Casualties of war

September 09, 2002|by KATE COLEMAN

War stinks.

More men died from diarrhea, dysentery and typhoid than in battle during the Civil War, a conflict in which more than 500,000 perished.

Consider this: Some 94,000 Confederate soldiers killed in action; 164,000 deaths from disease. On the Union side, more than 110,000 federal soldiers died in battle; disease caused more than double that number of deaths.

This according to George Wunderlich, director of education at the National Museum of Civil War Medicine in Frederick, Md..

There was no sanitation - no waste removal on the Civil War battlefield. There was a shortage of running water, Wunderlich says. Soldiers camped in swampy areas were susceptible to malaria and yellow fever, spread by mosquitoes.


Battlefield "bathroom" facilities - latrines - were slits dug in the ground.

"Where do 50,000 guys take a bath?" Wunderlich asks.

"What bath?" he answers with another question.

There were 120,000 soldiers and more than 60,000 horses at Antietam, Wunderlich says. Think about it and "you have some idea of what the Civil War smelled like," he says.

There were 23,110 casualties at Antietam.

Some of those men were treated on the battlefield.

Contrary to dramatic scenes depicted in novels and on the silver screen, anesthesia was available during the Civil War, Wunderlich says. Chloroform and ether were used during surgery. An exhibit at the National Museum of Civil War Medicine shows how it was done.

The liquid preparation was dripped through a funnel onto a rag placed over the mouth of the patient, who would breathe the consciousness-altering fumes.

"It worked very well," Wunderlich says.

A Civil War bullet in the sternum would kill a soldier outright, Wunderlich says. There was greater hope of survival from an injury in an extremity, and amputations were frequently done to try to prevent the spread of infection.

"Amputation was probably the most common surgery during the Civil War," Wunderlich says.

But there was no understanding of aseptic procedures or that there were microorganisms that caused infection. More than 7,000 Union soldiers undergoing amputations - from fingers to hip joints - died.

Compared to modern standards, Civil War Medicine is primitive and horrific. But advances made during the Civil War were the beginnings of practices still used today.

At the start of the war there was no system for evacuating wounded from the battlefield.

The Union's Dr. Jonathan Letterman, medical director, Army of the Potomac, took control of ambulances away from the army's quartermaster so that they could be used to transport the wounded away from the battlefield instead of carrying supplies, Wunderlich says.

Letterman implemented "revolutionary changes" a few weeks prior to Antietam - establishing an ambulance corps to remove the wounded from the front, according to "One Vast Hospital," by Ted Alexander, historian at Antietam National Battlefield. Letterman's system of prioritizing treatment - triage - still operates in emergency rooms today.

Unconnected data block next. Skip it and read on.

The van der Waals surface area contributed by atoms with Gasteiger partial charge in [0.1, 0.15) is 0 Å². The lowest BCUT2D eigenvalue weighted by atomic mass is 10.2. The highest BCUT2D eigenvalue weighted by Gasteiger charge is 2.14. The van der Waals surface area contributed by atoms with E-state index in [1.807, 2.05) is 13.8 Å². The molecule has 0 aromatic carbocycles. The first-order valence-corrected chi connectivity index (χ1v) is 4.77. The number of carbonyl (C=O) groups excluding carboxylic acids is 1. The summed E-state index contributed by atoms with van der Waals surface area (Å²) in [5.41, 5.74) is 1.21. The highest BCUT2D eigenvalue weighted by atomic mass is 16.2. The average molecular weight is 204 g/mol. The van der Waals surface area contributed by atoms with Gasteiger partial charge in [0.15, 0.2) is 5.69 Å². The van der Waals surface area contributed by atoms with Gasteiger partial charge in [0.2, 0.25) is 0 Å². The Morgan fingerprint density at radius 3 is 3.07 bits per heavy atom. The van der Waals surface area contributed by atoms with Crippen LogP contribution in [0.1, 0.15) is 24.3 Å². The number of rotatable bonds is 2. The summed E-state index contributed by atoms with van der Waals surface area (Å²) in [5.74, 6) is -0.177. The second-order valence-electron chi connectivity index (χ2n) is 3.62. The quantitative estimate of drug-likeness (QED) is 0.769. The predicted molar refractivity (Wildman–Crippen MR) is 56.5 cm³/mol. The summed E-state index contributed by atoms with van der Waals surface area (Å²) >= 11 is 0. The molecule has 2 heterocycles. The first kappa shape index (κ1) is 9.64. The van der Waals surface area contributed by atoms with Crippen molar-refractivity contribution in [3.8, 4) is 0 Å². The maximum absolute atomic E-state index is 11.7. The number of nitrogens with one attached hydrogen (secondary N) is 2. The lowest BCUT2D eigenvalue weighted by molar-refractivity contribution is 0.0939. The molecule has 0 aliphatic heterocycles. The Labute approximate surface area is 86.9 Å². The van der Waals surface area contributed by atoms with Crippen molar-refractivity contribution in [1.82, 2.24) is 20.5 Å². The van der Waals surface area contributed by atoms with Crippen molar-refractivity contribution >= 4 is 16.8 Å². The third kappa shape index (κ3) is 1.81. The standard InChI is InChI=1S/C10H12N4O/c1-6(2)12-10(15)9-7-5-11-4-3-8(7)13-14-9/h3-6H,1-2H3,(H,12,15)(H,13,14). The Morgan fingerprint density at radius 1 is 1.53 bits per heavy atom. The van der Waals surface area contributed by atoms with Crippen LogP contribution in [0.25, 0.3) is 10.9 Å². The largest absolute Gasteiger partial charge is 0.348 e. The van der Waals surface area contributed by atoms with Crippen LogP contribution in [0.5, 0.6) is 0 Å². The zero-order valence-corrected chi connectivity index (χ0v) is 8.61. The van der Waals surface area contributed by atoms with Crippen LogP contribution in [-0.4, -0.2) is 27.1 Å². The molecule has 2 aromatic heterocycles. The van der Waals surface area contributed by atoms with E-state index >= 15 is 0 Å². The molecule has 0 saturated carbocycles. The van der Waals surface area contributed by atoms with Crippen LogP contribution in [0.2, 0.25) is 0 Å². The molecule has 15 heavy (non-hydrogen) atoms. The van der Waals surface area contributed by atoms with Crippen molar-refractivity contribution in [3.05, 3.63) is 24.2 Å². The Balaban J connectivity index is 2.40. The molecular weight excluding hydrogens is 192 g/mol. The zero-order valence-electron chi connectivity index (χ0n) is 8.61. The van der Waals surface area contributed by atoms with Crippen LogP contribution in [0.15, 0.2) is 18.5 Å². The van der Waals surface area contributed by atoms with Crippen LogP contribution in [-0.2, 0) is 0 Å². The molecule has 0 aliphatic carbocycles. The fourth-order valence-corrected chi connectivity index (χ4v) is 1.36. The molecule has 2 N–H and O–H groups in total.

Another great medical development of the Civil War was the practice of keeping medical journals, Wunderlich says. Physician's recorded observations were distributed via "circular letters" among army doctors.

It was the first true application of the scientific method, Wunderlich adds. Case studies were later collected in book form, the knowledge able to be passed to the next generation.

Civil War medicine looks medieval in contrast to modern-day practices. But it seems the compassion showed by those who faced its horrors is unsurpassed.

A passage in Robert E. Denney's "Civil War Medicine, Care and Comfort of the Wounded," illustrates.

The book includes the story of Sam Bloomer, color-bearer of the 1st Minnesota Regiment, wounded and caught in the line of fire between Union and Confederate soldiers at Antietam Sept. 17.

Confederate soldiers piled cordwood around him, protecting him from the more than 100 bullets that hit the barricade.

Later in the evening, Gen. Stonewall Jackson rode by and spoke kindly to the Yankee. He ordered his men to make the prisoner as comfortable as possible.

Changing medicine

"Every war has changed medicine," says Dr. Tom Gilbert, chairman of Washington County Hospital's Emergency Department.

The Civil War was no exception.

Vietnam taught a lot about trauma, amputations and resuscitation, he says. A physician with 20 years of military service, Gilbert was stationed at sea, on naval bases, and spent 9 months in the Persian Gulf.

Gilbert will be in charge of emergency services at the site of the re-enactment during the 140th Anniversary Commemoration of the Battle of Antietam, Sept. 13 - 15.

He expects no gunshot wounds, of course, and diseases that killed so many Civil War soldiers won't be a problem on a 21st-century weekend.

Gilbert anticipates that people will need care for conditions similar to those people experienced five years ago during the 135th anniversary re-enactment.

Gilbert and his staff treated 200 patients. Dehydration was the most common affliction, treated in the field with IV fluids. They also took care of people with breathing problems, remedied in the world of modern medicine with aerosol nebulizers that open breathing passages. Sprains and strains also can be treated on site.

Gilbert's field hospital will be a large white medical tent and 20 stretcher stations. His staff will include a physician, physician's assistant and nurses.

Emergency medical technicians and ambulances will also be on location, he says.

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